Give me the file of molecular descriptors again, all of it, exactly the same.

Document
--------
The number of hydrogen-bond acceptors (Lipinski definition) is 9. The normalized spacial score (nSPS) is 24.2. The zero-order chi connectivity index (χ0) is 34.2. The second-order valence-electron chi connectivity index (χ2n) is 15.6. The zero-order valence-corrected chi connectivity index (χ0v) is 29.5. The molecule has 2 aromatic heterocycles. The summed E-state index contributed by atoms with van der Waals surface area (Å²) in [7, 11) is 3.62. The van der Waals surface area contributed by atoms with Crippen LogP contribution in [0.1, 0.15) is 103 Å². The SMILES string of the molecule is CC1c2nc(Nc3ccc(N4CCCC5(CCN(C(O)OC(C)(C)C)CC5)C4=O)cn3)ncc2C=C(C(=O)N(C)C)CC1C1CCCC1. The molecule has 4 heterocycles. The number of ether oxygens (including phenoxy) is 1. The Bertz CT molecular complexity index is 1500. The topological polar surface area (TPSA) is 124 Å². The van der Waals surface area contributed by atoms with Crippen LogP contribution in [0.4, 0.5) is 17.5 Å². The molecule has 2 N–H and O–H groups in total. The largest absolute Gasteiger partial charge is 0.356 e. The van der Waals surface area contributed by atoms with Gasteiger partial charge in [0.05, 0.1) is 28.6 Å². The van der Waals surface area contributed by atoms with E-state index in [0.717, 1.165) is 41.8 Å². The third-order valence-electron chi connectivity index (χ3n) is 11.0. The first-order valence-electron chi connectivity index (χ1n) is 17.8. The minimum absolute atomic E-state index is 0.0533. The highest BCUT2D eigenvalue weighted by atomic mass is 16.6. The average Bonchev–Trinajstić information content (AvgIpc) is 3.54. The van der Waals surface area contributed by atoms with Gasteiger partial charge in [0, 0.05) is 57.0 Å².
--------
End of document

The number of hydrogen-bond acceptors (Lipinski definition) is 9. The normalized spacial score (nSPS) is 24.2. The zero-order chi connectivity index (χ0) is 34.2. The second-order valence-electron chi connectivity index (χ2n) is 15.6. The zero-order valence-corrected chi connectivity index (χ0v) is 29.5. The molecule has 2 aromatic heterocycles. The summed E-state index contributed by atoms with van der Waals surface area (Å²) in [7, 11) is 3.62. The van der Waals surface area contributed by atoms with Crippen LogP contribution in [0.1, 0.15) is 103 Å². The SMILES string of the molecule is CC1c2nc(Nc3ccc(N4CCCC5(CCN(C(O)OC(C)(C)C)CC5)C4=O)cn3)ncc2C=C(C(=O)N(C)C)CC1C1CCCC1. The molecule has 4 heterocycles. The number of ether oxygens (including phenoxy) is 1. The Bertz CT molecular complexity index is 1500. The topological polar surface area (TPSA) is 124 Å². The van der Waals surface area contributed by atoms with Crippen LogP contribution in [0.4, 0.5) is 17.5 Å². The molecule has 2 N–H and O–H groups in total. The largest absolute Gasteiger partial charge is 0.356 e. The van der Waals surface area contributed by atoms with Gasteiger partial charge in [0.05, 0.1) is 28.6 Å². The van der Waals surface area contributed by atoms with E-state index in [0.717, 1.165) is 41.8 Å². The third-order valence-electron chi connectivity index (χ3n) is 11.0. The first-order valence-electron chi connectivity index (χ1n) is 17.8. The minimum absolute atomic E-state index is 0.0533. The highest BCUT2D eigenvalue weighted by atomic mass is 16.6. The average Bonchev–Trinajstić information content (AvgIpc) is 3.54. The van der Waals surface area contributed by atoms with Gasteiger partial charge in [0, 0.05) is 57.0 Å².